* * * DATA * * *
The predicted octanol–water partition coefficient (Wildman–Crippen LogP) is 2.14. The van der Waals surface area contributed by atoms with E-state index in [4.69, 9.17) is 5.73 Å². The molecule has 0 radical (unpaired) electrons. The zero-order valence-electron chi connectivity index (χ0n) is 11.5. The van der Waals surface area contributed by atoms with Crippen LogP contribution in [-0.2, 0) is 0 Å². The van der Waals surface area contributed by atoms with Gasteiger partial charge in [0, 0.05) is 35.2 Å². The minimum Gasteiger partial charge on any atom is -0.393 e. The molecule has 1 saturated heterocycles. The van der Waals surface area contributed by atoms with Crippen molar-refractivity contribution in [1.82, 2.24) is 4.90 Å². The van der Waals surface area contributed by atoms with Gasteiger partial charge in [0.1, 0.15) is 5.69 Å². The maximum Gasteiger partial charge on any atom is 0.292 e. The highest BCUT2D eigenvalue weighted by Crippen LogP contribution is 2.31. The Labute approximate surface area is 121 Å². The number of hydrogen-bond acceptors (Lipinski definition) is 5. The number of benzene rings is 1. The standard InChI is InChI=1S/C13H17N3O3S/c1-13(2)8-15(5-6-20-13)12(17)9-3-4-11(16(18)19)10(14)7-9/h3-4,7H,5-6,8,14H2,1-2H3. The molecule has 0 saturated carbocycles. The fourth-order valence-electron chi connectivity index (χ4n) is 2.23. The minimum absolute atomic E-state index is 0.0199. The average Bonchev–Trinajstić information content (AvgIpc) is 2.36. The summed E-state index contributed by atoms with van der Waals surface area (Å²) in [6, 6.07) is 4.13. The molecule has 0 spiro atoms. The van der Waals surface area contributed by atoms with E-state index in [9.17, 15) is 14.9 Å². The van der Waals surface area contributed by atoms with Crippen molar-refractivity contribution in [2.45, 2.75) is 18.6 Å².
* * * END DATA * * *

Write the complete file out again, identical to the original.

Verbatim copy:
The predicted octanol–water partition coefficient (Wildman–Crippen LogP) is 2.14. The van der Waals surface area contributed by atoms with E-state index in [4.69, 9.17) is 5.73 Å². The molecule has 0 radical (unpaired) electrons. The zero-order valence-electron chi connectivity index (χ0n) is 11.5. The van der Waals surface area contributed by atoms with Crippen LogP contribution in [-0.2, 0) is 0 Å². The van der Waals surface area contributed by atoms with Gasteiger partial charge in [0, 0.05) is 35.2 Å². The minimum Gasteiger partial charge on any atom is -0.393 e. The molecule has 1 saturated heterocycles. The van der Waals surface area contributed by atoms with Crippen molar-refractivity contribution in [1.82, 2.24) is 4.90 Å². The van der Waals surface area contributed by atoms with Gasteiger partial charge in [0.1, 0.15) is 5.69 Å². The maximum Gasteiger partial charge on any atom is 0.292 e. The highest BCUT2D eigenvalue weighted by Crippen LogP contribution is 2.31. The Labute approximate surface area is 121 Å². The number of hydrogen-bond acceptors (Lipinski definition) is 5. The number of benzene rings is 1. The standard InChI is InChI=1S/C13H17N3O3S/c1-13(2)8-15(5-6-20-13)12(17)9-3-4-11(16(18)19)10(14)7-9/h3-4,7H,5-6,8,14H2,1-2H3. The molecule has 0 saturated carbocycles. The fourth-order valence-electron chi connectivity index (χ4n) is 2.23. The minimum absolute atomic E-state index is 0.0199. The average Bonchev–Trinajstić information content (AvgIpc) is 2.36. The summed E-state index contributed by atoms with van der Waals surface area (Å²) in [6, 6.07) is 4.13. The molecule has 0 spiro atoms. The van der Waals surface area contributed by atoms with E-state index in [9.17, 15) is 14.9 Å². The van der Waals surface area contributed by atoms with Crippen molar-refractivity contribution in [2.45, 2.75) is 18.6 Å².